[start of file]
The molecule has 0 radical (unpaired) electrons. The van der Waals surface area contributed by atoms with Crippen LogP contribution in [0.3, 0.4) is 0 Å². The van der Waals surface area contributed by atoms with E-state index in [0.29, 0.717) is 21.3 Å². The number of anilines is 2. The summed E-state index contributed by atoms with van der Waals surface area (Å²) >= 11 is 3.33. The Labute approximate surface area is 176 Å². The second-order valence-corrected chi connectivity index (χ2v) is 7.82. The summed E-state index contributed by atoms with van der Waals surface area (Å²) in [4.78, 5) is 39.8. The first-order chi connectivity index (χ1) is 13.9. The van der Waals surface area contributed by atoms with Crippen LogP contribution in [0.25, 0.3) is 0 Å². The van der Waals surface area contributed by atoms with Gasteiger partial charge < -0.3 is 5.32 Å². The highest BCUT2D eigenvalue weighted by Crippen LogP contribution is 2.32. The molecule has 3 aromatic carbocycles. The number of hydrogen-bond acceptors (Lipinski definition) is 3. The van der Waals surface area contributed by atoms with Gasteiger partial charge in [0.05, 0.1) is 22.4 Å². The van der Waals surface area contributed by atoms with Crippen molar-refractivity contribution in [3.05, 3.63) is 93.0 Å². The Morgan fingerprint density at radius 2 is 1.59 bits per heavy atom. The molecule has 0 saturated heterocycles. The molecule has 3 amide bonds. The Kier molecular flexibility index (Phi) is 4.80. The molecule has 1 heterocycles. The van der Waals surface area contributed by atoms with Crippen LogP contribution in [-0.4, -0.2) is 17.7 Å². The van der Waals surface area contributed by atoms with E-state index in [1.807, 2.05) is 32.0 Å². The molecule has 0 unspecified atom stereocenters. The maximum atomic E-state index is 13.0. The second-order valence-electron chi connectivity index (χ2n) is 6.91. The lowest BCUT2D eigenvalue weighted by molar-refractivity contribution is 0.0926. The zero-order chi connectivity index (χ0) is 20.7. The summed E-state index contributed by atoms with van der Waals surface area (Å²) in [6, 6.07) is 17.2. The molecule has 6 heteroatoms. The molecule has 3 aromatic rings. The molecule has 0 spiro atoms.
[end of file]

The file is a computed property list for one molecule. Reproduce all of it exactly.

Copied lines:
The molecule has 0 radical (unpaired) electrons. The van der Waals surface area contributed by atoms with Crippen LogP contribution in [0.3, 0.4) is 0 Å². The van der Waals surface area contributed by atoms with E-state index in [0.29, 0.717) is 21.3 Å². The number of anilines is 2. The summed E-state index contributed by atoms with van der Waals surface area (Å²) >= 11 is 3.33. The Labute approximate surface area is 176 Å². The second-order valence-corrected chi connectivity index (χ2v) is 7.82. The summed E-state index contributed by atoms with van der Waals surface area (Å²) in [4.78, 5) is 39.8. The first-order chi connectivity index (χ1) is 13.9. The van der Waals surface area contributed by atoms with Crippen LogP contribution in [0.25, 0.3) is 0 Å². The van der Waals surface area contributed by atoms with Gasteiger partial charge < -0.3 is 5.32 Å². The highest BCUT2D eigenvalue weighted by Crippen LogP contribution is 2.32. The molecule has 3 aromatic carbocycles. The number of hydrogen-bond acceptors (Lipinski definition) is 3. The van der Waals surface area contributed by atoms with Gasteiger partial charge in [0.05, 0.1) is 22.4 Å². The van der Waals surface area contributed by atoms with Crippen molar-refractivity contribution in [3.05, 3.63) is 93.0 Å². The Morgan fingerprint density at radius 2 is 1.59 bits per heavy atom. The molecule has 0 saturated heterocycles. The molecule has 3 amide bonds. The Kier molecular flexibility index (Phi) is 4.80. The molecule has 1 heterocycles. The van der Waals surface area contributed by atoms with Crippen LogP contribution in [-0.4, -0.2) is 17.7 Å². The van der Waals surface area contributed by atoms with E-state index in [1.807, 2.05) is 32.0 Å². The molecule has 0 unspecified atom stereocenters. The maximum atomic E-state index is 13.0. The second-order valence-electron chi connectivity index (χ2n) is 6.91. The lowest BCUT2D eigenvalue weighted by molar-refractivity contribution is 0.0926. The zero-order chi connectivity index (χ0) is 20.7. The summed E-state index contributed by atoms with van der Waals surface area (Å²) in [6, 6.07) is 17.2. The molecule has 6 heteroatoms. The molecule has 3 aromatic rings. The molecule has 0 spiro atoms.